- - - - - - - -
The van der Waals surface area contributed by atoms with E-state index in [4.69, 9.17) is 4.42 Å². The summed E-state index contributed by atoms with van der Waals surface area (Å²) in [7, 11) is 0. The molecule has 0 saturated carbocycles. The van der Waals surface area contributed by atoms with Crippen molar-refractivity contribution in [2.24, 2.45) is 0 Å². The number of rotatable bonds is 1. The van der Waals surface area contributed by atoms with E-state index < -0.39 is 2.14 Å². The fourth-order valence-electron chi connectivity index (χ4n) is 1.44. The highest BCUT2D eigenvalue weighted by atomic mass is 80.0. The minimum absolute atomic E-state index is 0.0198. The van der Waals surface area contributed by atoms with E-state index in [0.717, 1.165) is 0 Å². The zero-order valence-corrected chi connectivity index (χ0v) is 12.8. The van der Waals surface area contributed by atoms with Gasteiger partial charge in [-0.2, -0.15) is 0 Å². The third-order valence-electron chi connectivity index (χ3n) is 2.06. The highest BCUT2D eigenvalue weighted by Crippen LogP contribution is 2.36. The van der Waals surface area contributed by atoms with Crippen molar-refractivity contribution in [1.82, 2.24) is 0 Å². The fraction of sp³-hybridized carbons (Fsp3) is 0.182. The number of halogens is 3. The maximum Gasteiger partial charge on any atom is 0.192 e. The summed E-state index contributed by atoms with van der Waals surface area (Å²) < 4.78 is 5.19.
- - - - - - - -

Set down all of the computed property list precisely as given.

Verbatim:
The van der Waals surface area contributed by atoms with E-state index in [4.69, 9.17) is 4.42 Å². The summed E-state index contributed by atoms with van der Waals surface area (Å²) in [7, 11) is 0. The molecule has 0 saturated carbocycles. The van der Waals surface area contributed by atoms with Crippen molar-refractivity contribution in [2.24, 2.45) is 0 Å². The number of rotatable bonds is 1. The van der Waals surface area contributed by atoms with E-state index < -0.39 is 2.14 Å². The fourth-order valence-electron chi connectivity index (χ4n) is 1.44. The highest BCUT2D eigenvalue weighted by atomic mass is 80.0. The minimum absolute atomic E-state index is 0.0198. The van der Waals surface area contributed by atoms with E-state index in [0.717, 1.165) is 0 Å². The zero-order valence-corrected chi connectivity index (χ0v) is 12.8. The van der Waals surface area contributed by atoms with Gasteiger partial charge in [-0.2, -0.15) is 0 Å². The third-order valence-electron chi connectivity index (χ3n) is 2.06. The highest BCUT2D eigenvalue weighted by Crippen LogP contribution is 2.36. The van der Waals surface area contributed by atoms with Crippen molar-refractivity contribution in [1.82, 2.24) is 0 Å². The fraction of sp³-hybridized carbons (Fsp3) is 0.182. The number of halogens is 3. The maximum Gasteiger partial charge on any atom is 0.192 e. The summed E-state index contributed by atoms with van der Waals surface area (Å²) < 4.78 is 5.19.